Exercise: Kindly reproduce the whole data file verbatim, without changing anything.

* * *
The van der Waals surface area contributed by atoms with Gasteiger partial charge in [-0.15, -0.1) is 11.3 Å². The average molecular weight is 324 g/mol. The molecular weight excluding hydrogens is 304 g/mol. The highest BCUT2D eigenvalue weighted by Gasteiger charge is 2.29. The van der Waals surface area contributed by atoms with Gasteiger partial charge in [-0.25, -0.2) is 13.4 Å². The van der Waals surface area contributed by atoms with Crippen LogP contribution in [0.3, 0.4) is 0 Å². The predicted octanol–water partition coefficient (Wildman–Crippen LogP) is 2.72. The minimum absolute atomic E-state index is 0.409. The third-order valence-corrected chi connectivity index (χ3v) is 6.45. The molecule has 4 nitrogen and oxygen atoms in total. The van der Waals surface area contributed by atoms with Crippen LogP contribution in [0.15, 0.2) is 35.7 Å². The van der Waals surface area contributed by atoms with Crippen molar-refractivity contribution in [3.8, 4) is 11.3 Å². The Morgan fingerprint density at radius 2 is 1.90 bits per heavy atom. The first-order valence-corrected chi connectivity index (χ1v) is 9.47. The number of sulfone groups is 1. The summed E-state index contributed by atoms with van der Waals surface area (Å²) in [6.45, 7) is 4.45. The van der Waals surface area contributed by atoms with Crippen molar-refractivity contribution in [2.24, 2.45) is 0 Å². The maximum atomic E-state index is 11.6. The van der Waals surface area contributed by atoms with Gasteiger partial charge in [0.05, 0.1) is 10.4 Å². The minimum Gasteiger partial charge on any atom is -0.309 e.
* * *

The van der Waals surface area contributed by atoms with Gasteiger partial charge in [-0.15, -0.1) is 11.3 Å². The average molecular weight is 324 g/mol. The molecular weight excluding hydrogens is 304 g/mol. The highest BCUT2D eigenvalue weighted by Gasteiger charge is 2.29. The van der Waals surface area contributed by atoms with Gasteiger partial charge in [-0.25, -0.2) is 13.4 Å². The van der Waals surface area contributed by atoms with Crippen LogP contribution in [0.3, 0.4) is 0 Å². The predicted octanol–water partition coefficient (Wildman–Crippen LogP) is 2.72. The minimum absolute atomic E-state index is 0.409. The third-order valence-corrected chi connectivity index (χ3v) is 6.45. The molecule has 4 nitrogen and oxygen atoms in total. The van der Waals surface area contributed by atoms with Crippen LogP contribution in [0.15, 0.2) is 35.7 Å². The van der Waals surface area contributed by atoms with Crippen molar-refractivity contribution in [3.8, 4) is 11.3 Å². The Morgan fingerprint density at radius 2 is 1.90 bits per heavy atom. The first-order valence-corrected chi connectivity index (χ1v) is 9.47. The number of sulfone groups is 1. The summed E-state index contributed by atoms with van der Waals surface area (Å²) in [6.45, 7) is 4.45. The van der Waals surface area contributed by atoms with Crippen molar-refractivity contribution in [2.24, 2.45) is 0 Å². The maximum atomic E-state index is 11.6. The van der Waals surface area contributed by atoms with Gasteiger partial charge in [0.05, 0.1) is 10.4 Å². The minimum Gasteiger partial charge on any atom is -0.309 e.